At, many lower-level workers were on thin clients powered by Citrix on Dell Wyse hardware, and the ability to deploy Microsoft Office 365 across both the cloud and these virtual desktops would have been clutch. The licensing restriction turned out to be a deal-breaker.

Meanwhile, Ridley and others within's IT had been experimenting with Google Apps in a very informal private beta for the better part of two years. With Microsoft Office 365 disqualified, they decided to give Google Apps a fighting chance. 

For all of the shortcomings Ridley found with Office 365, Google Apps was there to fill the gap, he says. was engaged with Google Apps reseller Grove Group for deployment in late October 2012. Google Apps' Active Directory integration was far ahead of Microsoft's. Google's well-known proclivity for rapidly improving Apps made the suite better seemingly every day. Google Apps also enabled a better mobility experience than Lotus Notes ever could, which was a major auxilliary benefit.

Training was a simple matter of gathering employees into a room and asking who uses Gmail in their personal lives. Anybody who raised their hand was excused from training immediately. That took care of half the company. For the other fifty percent, training was simple, and troubleshooting often required little more than a few words of guidance from a coworker.

And for those few things that Google Apps couldn't do out of the box, like setting e-mail signatures for different user groups, Ridley used the popular BetterCloud FlashPanel management dashboard.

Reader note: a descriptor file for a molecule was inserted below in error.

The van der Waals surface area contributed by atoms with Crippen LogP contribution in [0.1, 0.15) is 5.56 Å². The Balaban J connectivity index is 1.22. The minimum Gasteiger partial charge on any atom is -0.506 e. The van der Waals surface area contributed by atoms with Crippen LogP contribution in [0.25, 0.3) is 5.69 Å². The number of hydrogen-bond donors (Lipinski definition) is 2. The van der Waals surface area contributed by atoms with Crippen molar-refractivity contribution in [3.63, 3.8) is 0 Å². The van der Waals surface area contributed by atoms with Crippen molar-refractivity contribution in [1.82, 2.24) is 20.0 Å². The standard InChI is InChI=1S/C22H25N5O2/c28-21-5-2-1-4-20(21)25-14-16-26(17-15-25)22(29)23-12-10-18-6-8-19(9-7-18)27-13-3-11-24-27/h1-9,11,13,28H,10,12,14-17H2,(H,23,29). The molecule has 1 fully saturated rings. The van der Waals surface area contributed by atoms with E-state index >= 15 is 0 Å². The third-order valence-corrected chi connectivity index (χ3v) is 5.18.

As for desktop-as-a-service, is currently testing Chromebooks and Chromeboxes instead of thin clients: The job site's telephone sales team relies primarily on Gmail,, and another browser-based tool for phone dialing in and out, so Google's cheap, cloud-powered desktop and netbook black boxes were a compelling alternative. Management costs are much lower, and it's a lot easier and quicker to provision a new Google Chromebox than it is to image a new PC, Ridley says. At the tail end of an eight-week trial period, the main feedback from the 150+ testers of Chromebox and Chromebook has been "don't take this away," Ridley says. 

There's a downside to this approach to thin computing (there always is): If the Google Apps experiment doesn't pan out for down the line, the Chromeboxes and Chromebooks are just so much junk, whereas a commodity PC could be reused and reimaged.

Going to Google Apps may not entirely get rid of's dependence on Microsoft, since -- as ever -- individual users and the accounting department will need Microsoft Office. But now, the IT department can buy Office on an employee-by-employee basis, rather than using the blanket licensing model that Office 365 would have offered.

"The question isn't 'Is Office 365 good?'" says Ridley. "It's 'Is it necessary?'"

The bottom line for, according to Ridley, is that Google Apps has enabled IT staff to focus less on keeping the lights on, figuratively speaking, and more on outreach and developing relationships with the users they support. It's all in the name of ensuring that the services they deliver internally are as good as the ones the company delivers to the outside world. 

UPDATE: This story originally misstated's experience with Office 365 and Active Directory integration. In a clarification, Mark Ridley told us that the documentation for integrating with AD was insufficient and often broken, and that the process was cumbersome.

From CIO: 8 Free Online Courses to Grow Your Tech Skills
View Comments
Join the discussion
Be the first to comment on this article. Our Commenting Policies